Walking the Dog: my travels with SONAR

LINK - April 2017 / May 31, 2017

By SLt Susannah Anderson, HMCS Brunswicker

It's a busy Saturday in downtown Saint John and I am steering a large mascot, SONAR, through a crowd of eager children. They are excited, bombarding us with questions; because SONAR can only bark, I am frantically providing answers to questions about SONAR's personality, eating habits and history. This is just a normal Saturday as the "Flag Lieutenant" for the Royal Canadian Navy's mascot.

SONAR was recruited into the Royal Canadian Navy in 2010 and is based on a large black Newfoundland dog, known for the traits of vigilance and loyalty, qualities embodied by the Royal Canadian Navy. SONAR's name refers to the Royal Canadian Navy's proud history of anti-submarine warfare. He is brought to life by a sailor wearing a furry black dog suit complete with a bright yellow jersey with the Navy's signature anchor. Convincing sailors to don the suit was a test of my persuasiveness; even the head was intimidating, as it sat taking up most of the table in the office. Naval Reservists train in a variety of trades but being a mascot was new to the sailors of Her Majesty Canadian Ship (HMCS) Brunswicker. "The suit is strange at first but you quickly get used to it," said Master Seaman Arongaus, HMCS Brunswicker's first SONAR. "But it is all worth it, seeing children's eyes light up when they see you!"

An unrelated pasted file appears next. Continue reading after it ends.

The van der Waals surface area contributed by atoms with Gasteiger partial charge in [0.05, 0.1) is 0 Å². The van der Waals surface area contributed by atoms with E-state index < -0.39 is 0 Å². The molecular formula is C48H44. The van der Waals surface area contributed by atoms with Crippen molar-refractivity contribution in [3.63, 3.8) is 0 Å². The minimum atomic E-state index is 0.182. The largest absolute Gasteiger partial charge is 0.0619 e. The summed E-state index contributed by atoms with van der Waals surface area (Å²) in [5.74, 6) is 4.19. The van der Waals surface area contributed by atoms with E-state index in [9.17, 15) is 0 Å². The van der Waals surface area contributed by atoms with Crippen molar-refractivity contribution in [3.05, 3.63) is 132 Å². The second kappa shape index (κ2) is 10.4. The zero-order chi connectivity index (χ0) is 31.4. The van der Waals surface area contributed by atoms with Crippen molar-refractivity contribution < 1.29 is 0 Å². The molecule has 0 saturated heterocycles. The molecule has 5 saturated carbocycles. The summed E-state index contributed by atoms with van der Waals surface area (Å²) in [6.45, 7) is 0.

September weather in New Brunswick can run both hot and cold. Drawing on the expertise of sailors with experience in hot weather operations off the coast of Africa, we purchased a 'cooling vest' to wear under the suit. Our first event was a charity walk in 30 degrees Celsius; the vest was a resounding success, keeping the sailor in the suit from overheating while we walked and talked with children. The next event was the Saint John Touch a Truck on a windy wharf; the cooling suit wasn't needed but we were all thankful for the chin strap that kept the large head from sailing away. Over the course of several events, I learned to be the eyes and feet of SONAR, guiding him over cobblestones and into boats. I learned not to walk SONAR, still in his suit, to escort the sailor inside to the heads: a 5 minute walk quickly turned into a half hour of hugging children with an increasingly frantic sailor looking forward to the bathroom.

I learned a lot of lessons this September, but the best lesson I learned is how a sailor in a fur suit can bring yells of joy from children and start a conversation about the Royal Canadian Navy in a part of the world that rarely sees warships. Anytime I started to feel tired, loading the costume into the van for another event, I would remember the midshipmen of the United States Naval Academy and the mascot they are in charge of, Bill the live goat.